It could be she's just pissed off by the fact that she's doing all the nest-building work while Steve sits around waiting to be admired. That would certainly piss me off. But I suspect my presence is more the issue.

I have no idea how I'm going to plant my angel garden. I foolishly hung the birdhouse on a shepherd's hook right beside it, and I have no clue how Lady is going to feel about me landscaping her front porch.

I feel an I Love Lucy moment in the making...

I'm hoping that she'll be busy sitting on her eggs by the time it warms up enough to start my planting (hopefully next week) and won't care what I'm doing.

I'll settle for an uneasy peace and respectable distances between us. Really, I will.

If only she'll stay.

Wednesday, May 10, 2006

Mother's Day

Mother's Day is just four days away. Last year it crashed into me while I was still in the deep, dark days of physical and mental recovery and it was here and gone almost before I knew it. It was just another hazy day of grief, heightened by the joy we should have been feeling, but were denied.

We spent the day celebrating our own mothers, My Beloved and I, and not thinking too much about the fact that I was one too. He bought me a beautiful card, and my sister-in-law sent me a very sweet e-mail a few days later, but everyone else very quietly let the day pass without a mention of my status as a Mother.

We all pretended I wasn't dying inside, I suppose.

No one knew what to do, and I didn't either. How do you celebrate that day when you child is dead? I still don't know. And it's going to arrive and torment me every single May until the day I die. An annual kick in the crotch.

Cards, commercials, ads, television shows - all reminding me of the little joys I should be enjoying, but never will. Thomas bringing me burned toast and warm juice in bed. Thomas proudly presenting me with handful of dandelions. Thomas giving me sloppy boy kisses and a card he made himself.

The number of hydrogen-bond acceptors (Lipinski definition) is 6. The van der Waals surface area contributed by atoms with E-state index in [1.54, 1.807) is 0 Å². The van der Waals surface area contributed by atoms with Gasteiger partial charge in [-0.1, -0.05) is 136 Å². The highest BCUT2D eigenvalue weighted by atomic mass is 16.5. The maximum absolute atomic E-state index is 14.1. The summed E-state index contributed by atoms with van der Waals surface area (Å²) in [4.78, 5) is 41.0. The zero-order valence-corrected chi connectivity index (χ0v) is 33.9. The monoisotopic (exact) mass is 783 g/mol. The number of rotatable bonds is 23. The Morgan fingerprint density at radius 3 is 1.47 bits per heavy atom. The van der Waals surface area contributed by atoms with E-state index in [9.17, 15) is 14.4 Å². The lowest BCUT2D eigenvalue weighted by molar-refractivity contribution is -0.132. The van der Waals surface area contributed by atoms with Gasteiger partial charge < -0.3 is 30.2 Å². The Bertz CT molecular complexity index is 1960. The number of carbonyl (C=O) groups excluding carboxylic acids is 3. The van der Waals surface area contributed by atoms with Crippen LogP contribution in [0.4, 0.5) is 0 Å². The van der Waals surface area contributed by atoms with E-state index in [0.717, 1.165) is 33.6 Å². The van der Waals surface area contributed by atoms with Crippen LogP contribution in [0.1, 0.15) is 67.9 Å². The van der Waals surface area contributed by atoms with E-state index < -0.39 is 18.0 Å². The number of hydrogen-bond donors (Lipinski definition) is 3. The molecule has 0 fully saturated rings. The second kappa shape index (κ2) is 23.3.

Never going to happen.

An angel in heaven is nice an all, but not as nice as those things. Not to me.

And so I hate Mother's Day. I hate it for re-opening a would I try so hard to keep closed. I hate it for making everyone around me uncomfortable. I hate it for making me think so hard about the little soul I'm missing. I hate it for reminding me that I'm broken and may never have another child. I hate it for reminding me that I will never fully heal.

I hate it for making me cry.

Tuesday, May 09, 2006


I can't get Catherine off my mind.

The part of me that wants desperately to preserve my sanity (not to mention my faith in life and fairness and goodness and a grand plan that actually somehow makes sense) keeps trying to push thoughts of the hell she must be going through out of my mind.

But the part of me that knows her sorrow has doubled - unthinkably so - and can't fathom what agony she must be in right now just can't stop thinking about it.

About how unbelievably cruel this is. About how no one should have to suffer this once, let alone twice. About how horrific it is that this shitstorm is raining down on such a kind soul who has done so much to help so many.